Digital storytelling by young people with disabilities

What is the project? The motto of the 2012 London Olympic and Paralympic Games was Inspire a generation. In fact, it is frequently claimed that a key reason for hosting major sports events is so that young people will be ‘inspired’ by the performances of elite athletes.

I want to talk to young people with disabilities about their attitudes towards and experiences with physical activity, sport and the Paralympic Games.

I am inviting young people (age 11 to 18) to participate in digital storytelling workshops to tell stories about sport, physical activity, disability and impairment.

What are digital stories? Digital stories use the Internet, computers, digital photographs, voice recordings, illustrations and other media to create stories in a digital format. These stories can be posted on websites (Facebook, YouTube, Vimeo, etc.) or shared by email. Find examples of digital stories here.

Why create a digital story? There are many reasons to tell stories. Creating a story can be a creative and rewarding way of exploring your own experiences. It can also be a way to engage with others — you can use your story to teach others, to offer someone support, or to just get people thinking differently about a topic. Participating in a digital storytelling workshop is also a way of meeting new people, developing your storytelling skills, and learning to use various technologies to tell effective stories.

Where and when? Schools, community associations, sports groups and individuals in Leicestershire and Nottinghamshire are asked to contact me directly for more information or to schedule a digital storytelling workshop.

What do you need to participate? A variety of resources will be provided at the workshops including: cameras, voice recorders, computers, and drawing and collaging materials. When you sign up for the workshops, a facilitator will discuss with you other items that you might want to bring along such as photographs or objects that speak to your experience with sport and physical activity.

How will the stories be used? The digital stories created during the workshops will be shared online on a website created for the purpose of the project and on a public YouTube channel. The intent of the project is to share the stories with other young people, parents, educators, coaches, sport administrators and others in order to illustrate how young people with disabilities feel about and experience with sport and physical activity and what impressions they have of the Paralympic Games. These stories will also be exhibited in a number of locations including community centres and sport facilities. Participants will have the opportunity to decide if they want their stories including on the website and in the exhibitions! Participants can decide to publish their stories under their own name or anonymously! (If you have ideas about where we can share these stories please contact Andrea.)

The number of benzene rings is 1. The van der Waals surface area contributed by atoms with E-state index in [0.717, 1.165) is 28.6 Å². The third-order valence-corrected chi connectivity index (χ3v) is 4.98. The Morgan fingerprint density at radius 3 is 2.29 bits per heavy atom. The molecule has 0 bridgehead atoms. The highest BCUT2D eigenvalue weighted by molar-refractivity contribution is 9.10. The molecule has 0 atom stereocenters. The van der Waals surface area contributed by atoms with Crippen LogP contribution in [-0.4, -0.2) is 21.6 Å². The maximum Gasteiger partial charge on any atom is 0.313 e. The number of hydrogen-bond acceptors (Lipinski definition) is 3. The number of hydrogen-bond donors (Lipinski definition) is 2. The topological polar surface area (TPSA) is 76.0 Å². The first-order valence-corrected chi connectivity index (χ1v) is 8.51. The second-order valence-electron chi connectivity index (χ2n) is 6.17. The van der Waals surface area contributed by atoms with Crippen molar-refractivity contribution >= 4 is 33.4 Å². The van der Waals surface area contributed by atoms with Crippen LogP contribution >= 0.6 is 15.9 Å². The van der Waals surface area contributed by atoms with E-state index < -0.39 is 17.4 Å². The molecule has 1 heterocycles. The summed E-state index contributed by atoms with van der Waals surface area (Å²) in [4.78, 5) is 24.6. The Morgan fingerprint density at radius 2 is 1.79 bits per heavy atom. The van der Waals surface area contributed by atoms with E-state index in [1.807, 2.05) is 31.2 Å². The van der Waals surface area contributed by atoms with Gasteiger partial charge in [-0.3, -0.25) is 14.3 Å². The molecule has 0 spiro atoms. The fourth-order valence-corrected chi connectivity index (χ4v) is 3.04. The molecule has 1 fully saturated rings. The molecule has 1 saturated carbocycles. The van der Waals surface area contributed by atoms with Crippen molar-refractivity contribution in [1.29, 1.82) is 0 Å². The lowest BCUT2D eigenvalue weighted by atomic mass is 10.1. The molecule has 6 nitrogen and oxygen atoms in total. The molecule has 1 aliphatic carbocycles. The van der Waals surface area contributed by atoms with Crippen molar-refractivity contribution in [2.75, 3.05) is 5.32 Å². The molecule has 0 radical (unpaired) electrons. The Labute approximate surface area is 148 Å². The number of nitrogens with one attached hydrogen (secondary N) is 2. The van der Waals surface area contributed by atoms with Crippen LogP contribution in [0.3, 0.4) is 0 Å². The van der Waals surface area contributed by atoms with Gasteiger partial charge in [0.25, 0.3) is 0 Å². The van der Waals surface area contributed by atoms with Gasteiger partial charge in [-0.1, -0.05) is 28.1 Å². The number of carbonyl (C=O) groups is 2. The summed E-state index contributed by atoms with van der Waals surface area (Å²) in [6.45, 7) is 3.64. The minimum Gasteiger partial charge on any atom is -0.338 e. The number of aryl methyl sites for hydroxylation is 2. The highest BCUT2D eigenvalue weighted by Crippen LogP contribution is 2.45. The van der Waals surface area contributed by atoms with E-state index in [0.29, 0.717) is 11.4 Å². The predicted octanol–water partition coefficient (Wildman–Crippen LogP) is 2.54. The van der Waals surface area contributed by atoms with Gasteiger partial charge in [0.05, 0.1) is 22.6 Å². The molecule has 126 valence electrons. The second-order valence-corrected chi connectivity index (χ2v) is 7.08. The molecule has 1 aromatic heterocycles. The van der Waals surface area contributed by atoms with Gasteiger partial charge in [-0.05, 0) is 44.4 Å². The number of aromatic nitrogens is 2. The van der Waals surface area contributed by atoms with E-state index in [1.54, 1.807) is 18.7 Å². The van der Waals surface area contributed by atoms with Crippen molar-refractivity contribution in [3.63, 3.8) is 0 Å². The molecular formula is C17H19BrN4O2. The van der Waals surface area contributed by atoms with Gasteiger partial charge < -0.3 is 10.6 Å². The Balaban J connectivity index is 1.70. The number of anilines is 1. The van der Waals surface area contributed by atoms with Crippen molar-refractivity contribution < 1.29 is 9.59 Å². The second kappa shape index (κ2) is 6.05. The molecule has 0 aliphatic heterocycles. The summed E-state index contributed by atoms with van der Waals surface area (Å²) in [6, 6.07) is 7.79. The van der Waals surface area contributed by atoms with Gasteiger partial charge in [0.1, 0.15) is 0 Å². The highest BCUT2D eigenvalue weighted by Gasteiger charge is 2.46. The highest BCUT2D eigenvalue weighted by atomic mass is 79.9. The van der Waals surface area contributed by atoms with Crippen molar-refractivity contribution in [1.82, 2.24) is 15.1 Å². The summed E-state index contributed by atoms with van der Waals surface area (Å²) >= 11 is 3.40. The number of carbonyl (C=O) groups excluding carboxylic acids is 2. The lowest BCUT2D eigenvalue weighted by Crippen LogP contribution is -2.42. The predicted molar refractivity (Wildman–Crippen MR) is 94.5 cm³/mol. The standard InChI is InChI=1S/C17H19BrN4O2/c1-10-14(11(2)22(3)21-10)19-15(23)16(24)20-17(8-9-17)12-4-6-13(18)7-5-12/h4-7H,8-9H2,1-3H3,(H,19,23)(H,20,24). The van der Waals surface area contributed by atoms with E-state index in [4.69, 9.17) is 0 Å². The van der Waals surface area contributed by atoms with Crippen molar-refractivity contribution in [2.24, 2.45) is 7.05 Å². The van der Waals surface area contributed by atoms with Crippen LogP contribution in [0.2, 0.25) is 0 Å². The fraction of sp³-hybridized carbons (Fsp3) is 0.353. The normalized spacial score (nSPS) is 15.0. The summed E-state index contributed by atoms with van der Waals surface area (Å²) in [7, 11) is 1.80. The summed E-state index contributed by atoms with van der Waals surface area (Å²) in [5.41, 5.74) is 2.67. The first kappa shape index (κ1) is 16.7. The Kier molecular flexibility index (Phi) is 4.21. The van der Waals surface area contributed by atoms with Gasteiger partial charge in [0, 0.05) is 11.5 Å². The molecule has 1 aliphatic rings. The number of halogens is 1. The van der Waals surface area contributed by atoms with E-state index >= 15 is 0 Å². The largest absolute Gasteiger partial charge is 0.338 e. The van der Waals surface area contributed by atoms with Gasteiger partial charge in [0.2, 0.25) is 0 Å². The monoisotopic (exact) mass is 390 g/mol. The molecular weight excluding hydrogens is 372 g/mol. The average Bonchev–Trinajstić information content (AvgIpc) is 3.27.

Andrea Bundon +44 (0) 747 402 5117

Dr. Andrea Bundon is a postdoctoral fellow at the Peter Harrison Centre for Disability Sport at Loughborough University. Her interest in disability sport stems from her experience competing as a guide at the 2010 and 2014 Paralympic Games. She also manages AthletesFirst (, a blog written by para-athletes and other community members that explores the intersection between sport and disability. More information about Andrea and her work can be found here.

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